How may I characterize this year’s services without wounding those who lead us, indeed led us with enthusiasm and skill? I would describe the services as contemporary with a dash of Pentecostalism minus tongues. The choirs’ performances, the gestures of those leading (arms thrust skyward, hands clapping overhead, hands waving back and forth, one leader literally jumping up and down), up-front leadership of three women, non-traditional instrumentation (drums, tambourines featured prominently), plus choir-dominated and leader-dominated congregational singing, were all outside the norms of Presbyterian practice over the past 400-500 years.

I am not now attempting to engage in biblical argumentation. I’m not saying that anything that was done was wrong or invalid per se. There are many ways to worship God. What separates various Christian groups is their disagreement as to what is the best way to worship. Hence we divide into charismatic, high-church, free-church, and countless variations on those themes. All may be valid. All may be sincere and earnest in their forms of preaching, prayer and praise, etc. Yet only one can be best. We all choose to do what we think is best and alter our services when we think we can do better. What I am saying is that the services were foreign to what our tradition has considered best, and to the regular practice of the vast majority of our churches today. Yes, there was a superficial resemblance to the tradition: old words joined to new tunes on occasion; also, several souped-up versions of traditional hymns were sung. Scripture was read, the word was preached, the sacrament were administered, prayers were offered. However, the overall impact was overwhelmingly novel, from the prelude all the way to the end, when we were instructed to hold out our hands to receive the benediction.

Why?

My question is, why? Why all this novelty? Why are the organizers of these services not more concerned about their brethren of tender conscience for whom these innovations are a matter of great concern? Large numbers of commissioners have simply stopped attending General Assembly worship services. Should we not be seeking to feature generic Presbyterian services that are familiar, common, and beloved by the majority? Should we not seek strong and obvious lines of continuity with the past? There actually are those of us who, if we had to choose (which we’d rather not), would prefer eliminating all instrumentalism, eliminating the choir altogether and reducing the sung part of the service in half if we could have a simple service of Scripture reading, congregational singing of psalms and hymns, and expository preaching without the on-stage distractions. Call it the Zwingli option.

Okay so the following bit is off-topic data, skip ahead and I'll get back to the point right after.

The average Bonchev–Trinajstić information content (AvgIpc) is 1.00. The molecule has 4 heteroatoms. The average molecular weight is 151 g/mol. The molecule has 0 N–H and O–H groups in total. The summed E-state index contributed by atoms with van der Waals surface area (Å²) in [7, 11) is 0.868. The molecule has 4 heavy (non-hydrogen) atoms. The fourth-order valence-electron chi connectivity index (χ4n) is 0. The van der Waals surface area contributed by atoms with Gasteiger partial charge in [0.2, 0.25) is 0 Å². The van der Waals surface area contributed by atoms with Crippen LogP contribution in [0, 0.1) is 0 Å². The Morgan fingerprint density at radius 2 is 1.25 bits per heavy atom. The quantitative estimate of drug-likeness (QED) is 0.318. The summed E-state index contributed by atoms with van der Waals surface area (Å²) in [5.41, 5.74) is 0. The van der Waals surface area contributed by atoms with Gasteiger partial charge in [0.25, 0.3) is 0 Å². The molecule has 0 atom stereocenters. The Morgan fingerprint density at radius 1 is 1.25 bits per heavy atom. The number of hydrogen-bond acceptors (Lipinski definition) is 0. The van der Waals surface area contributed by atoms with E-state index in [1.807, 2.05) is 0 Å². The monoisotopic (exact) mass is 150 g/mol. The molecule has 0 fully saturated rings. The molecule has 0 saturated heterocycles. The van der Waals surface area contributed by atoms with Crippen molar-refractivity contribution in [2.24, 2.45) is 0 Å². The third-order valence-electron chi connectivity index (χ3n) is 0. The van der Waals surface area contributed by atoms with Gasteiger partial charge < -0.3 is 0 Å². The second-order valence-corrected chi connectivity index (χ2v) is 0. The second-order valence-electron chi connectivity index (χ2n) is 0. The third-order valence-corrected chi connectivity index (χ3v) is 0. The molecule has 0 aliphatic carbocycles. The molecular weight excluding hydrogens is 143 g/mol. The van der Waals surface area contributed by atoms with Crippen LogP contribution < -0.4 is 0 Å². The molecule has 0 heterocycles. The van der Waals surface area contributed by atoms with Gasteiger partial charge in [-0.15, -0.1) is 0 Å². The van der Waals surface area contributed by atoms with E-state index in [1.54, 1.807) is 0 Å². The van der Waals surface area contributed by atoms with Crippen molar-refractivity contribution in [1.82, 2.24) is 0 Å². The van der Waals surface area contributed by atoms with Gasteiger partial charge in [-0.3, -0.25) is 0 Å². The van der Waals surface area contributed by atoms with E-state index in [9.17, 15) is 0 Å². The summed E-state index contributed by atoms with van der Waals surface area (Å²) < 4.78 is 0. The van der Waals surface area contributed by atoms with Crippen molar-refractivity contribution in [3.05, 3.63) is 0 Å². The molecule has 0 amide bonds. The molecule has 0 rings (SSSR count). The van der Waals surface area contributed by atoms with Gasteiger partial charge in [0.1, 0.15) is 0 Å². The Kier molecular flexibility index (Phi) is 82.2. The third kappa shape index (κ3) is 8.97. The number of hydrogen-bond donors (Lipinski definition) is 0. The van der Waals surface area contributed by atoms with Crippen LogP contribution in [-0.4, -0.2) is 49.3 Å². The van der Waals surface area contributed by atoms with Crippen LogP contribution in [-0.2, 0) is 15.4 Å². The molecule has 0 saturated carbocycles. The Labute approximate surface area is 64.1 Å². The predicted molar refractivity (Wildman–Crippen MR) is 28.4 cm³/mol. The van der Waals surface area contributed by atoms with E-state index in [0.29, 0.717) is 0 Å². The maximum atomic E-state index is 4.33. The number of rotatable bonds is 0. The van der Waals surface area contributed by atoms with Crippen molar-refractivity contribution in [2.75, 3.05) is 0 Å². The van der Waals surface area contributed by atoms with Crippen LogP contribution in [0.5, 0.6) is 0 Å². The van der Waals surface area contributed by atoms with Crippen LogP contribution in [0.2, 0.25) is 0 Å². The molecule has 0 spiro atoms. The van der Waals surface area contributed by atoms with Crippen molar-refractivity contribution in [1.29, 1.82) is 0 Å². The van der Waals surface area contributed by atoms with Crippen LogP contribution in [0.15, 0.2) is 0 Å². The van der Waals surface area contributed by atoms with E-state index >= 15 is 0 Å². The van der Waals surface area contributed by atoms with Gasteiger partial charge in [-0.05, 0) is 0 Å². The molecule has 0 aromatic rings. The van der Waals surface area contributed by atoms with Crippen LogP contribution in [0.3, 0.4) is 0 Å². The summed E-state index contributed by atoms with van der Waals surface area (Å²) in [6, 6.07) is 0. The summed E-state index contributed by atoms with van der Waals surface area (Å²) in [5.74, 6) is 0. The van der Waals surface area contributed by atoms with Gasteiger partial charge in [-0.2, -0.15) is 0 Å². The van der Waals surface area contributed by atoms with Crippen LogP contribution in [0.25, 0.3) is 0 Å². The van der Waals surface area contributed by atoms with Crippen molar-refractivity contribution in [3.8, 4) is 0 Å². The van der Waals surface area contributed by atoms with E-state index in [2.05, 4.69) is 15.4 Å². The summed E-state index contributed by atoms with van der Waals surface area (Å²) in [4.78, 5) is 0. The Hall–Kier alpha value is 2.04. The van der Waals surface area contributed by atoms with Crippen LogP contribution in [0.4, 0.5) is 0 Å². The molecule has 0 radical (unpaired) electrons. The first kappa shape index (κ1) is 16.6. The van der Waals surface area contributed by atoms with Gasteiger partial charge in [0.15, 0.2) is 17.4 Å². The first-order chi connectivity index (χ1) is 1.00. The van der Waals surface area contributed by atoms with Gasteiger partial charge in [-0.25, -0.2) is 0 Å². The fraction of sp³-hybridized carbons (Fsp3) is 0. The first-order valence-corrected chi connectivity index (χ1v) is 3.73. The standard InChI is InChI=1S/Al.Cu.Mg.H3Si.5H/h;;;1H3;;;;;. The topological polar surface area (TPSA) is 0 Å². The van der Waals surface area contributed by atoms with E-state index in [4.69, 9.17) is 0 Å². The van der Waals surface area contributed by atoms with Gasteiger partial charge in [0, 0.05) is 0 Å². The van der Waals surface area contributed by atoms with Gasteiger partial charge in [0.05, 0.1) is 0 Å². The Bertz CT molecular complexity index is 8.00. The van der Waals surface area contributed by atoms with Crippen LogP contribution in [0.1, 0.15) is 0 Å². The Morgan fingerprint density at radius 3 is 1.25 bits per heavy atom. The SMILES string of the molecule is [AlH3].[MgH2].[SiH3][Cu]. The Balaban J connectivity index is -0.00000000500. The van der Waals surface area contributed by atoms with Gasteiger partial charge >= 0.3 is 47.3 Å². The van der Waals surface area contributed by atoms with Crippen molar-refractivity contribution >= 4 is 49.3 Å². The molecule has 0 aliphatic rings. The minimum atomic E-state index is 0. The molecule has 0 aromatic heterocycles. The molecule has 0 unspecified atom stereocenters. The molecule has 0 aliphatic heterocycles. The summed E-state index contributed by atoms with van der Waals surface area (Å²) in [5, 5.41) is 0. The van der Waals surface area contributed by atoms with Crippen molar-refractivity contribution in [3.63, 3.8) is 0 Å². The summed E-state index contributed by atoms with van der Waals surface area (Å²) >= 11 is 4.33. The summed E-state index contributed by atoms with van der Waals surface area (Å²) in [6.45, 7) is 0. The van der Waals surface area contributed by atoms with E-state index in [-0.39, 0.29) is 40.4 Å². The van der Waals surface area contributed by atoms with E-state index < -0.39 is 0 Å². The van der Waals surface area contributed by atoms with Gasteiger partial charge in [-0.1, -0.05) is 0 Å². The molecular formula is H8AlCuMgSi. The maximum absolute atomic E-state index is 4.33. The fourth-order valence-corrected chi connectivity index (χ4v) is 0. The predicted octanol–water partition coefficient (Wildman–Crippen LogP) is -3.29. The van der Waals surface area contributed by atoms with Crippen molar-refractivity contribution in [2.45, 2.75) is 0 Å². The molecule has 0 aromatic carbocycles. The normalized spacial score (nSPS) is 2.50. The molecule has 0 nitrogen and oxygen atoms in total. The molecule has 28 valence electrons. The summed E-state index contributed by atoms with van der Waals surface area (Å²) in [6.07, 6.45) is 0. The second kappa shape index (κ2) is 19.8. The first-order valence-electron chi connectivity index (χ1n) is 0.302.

It’s not that we’re uptight and stuffy – okay, we are uptight and stuffy – but it’s not just that. Rather, we dissent as a matter of conviction. Should we not seek to organize services that express the ethos and substance of the vast majority of our churches, even as they reflect the ethos and substance of historic Presbyterianism? When the Anglican and Episcopal churches gather for national conventions, should their members not expect to worship according to the Book of Common Prayer? Would it not be considered odd if the powers that be dropped the prayer book and treated them instead to a “seeker friendly” or Pentecostal service? If so, why is it any different for Presbyterians? Presbyterianism is characterized by both a distinctive theology and a distinctive worship. Doctrine and practice are interrelated and mutually dependent. We would be advised not to allow our zeal for diversity of forms undermine what for centuries has united us at the hour of worship.

Looking back

I wish that 40 years ago when I joined the PCA that the denomination’s elder statesmen had raised their voices warning those of us who came into Presbyterianism from other traditions, be they Baptist (as in my case), Lutheran, Anglican, or Pentecostal, that it was not for us to remake the church in accord with our own background and preferences. I recall trying to persuade stuffy Anglicans and Presbyterians to loosen up and sing “Heavenly Father, I Appreciate You,” and “Father, I Adore You.” I might also have tried to import the altar calls and gospel songs of my childhood and youth. I wish that we all had been counseled to respect the regulated worship culture of international Calvinism and conform to it for at least a decade or two, so that we might learn to love its distinctive strengths. Too many of us thought we knew better and, as a result, all these years later we are drowning in the liturgical chaos we call the PCA.

Terry L. Jonson is a minister in the Presbyterian Church in America and is pastor of Independent Presbyterian Church in Savannah, Ga.